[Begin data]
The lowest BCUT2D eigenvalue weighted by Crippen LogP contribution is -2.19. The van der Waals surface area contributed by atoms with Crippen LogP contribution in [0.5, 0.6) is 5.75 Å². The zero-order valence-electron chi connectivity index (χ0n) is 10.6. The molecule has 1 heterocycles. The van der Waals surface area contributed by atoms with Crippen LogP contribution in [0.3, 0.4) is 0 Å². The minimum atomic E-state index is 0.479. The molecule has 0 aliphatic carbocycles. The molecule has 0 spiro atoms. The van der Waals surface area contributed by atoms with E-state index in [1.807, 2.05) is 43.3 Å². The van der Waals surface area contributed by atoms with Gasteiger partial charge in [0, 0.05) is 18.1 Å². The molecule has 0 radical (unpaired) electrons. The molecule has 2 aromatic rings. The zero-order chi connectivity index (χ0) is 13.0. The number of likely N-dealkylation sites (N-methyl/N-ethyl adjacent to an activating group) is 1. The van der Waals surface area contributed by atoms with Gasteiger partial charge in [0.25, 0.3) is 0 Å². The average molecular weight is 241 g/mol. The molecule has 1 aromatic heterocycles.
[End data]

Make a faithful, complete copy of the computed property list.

The lowest BCUT2D eigenvalue weighted by Crippen LogP contribution is -2.19. The van der Waals surface area contributed by atoms with Crippen LogP contribution in [0.5, 0.6) is 5.75 Å². The zero-order valence-electron chi connectivity index (χ0n) is 10.6. The molecule has 1 heterocycles. The van der Waals surface area contributed by atoms with Crippen LogP contribution in [0.3, 0.4) is 0 Å². The minimum atomic E-state index is 0.479. The molecule has 0 aliphatic carbocycles. The molecule has 0 spiro atoms. The van der Waals surface area contributed by atoms with E-state index in [1.807, 2.05) is 43.3 Å². The van der Waals surface area contributed by atoms with Gasteiger partial charge in [0, 0.05) is 18.1 Å². The molecule has 0 radical (unpaired) electrons. The molecule has 2 aromatic rings. The zero-order chi connectivity index (χ0) is 13.0. The number of likely N-dealkylation sites (N-methyl/N-ethyl adjacent to an activating group) is 1. The van der Waals surface area contributed by atoms with Gasteiger partial charge in [0.25, 0.3) is 0 Å². The average molecular weight is 241 g/mol. The molecule has 1 aromatic heterocycles.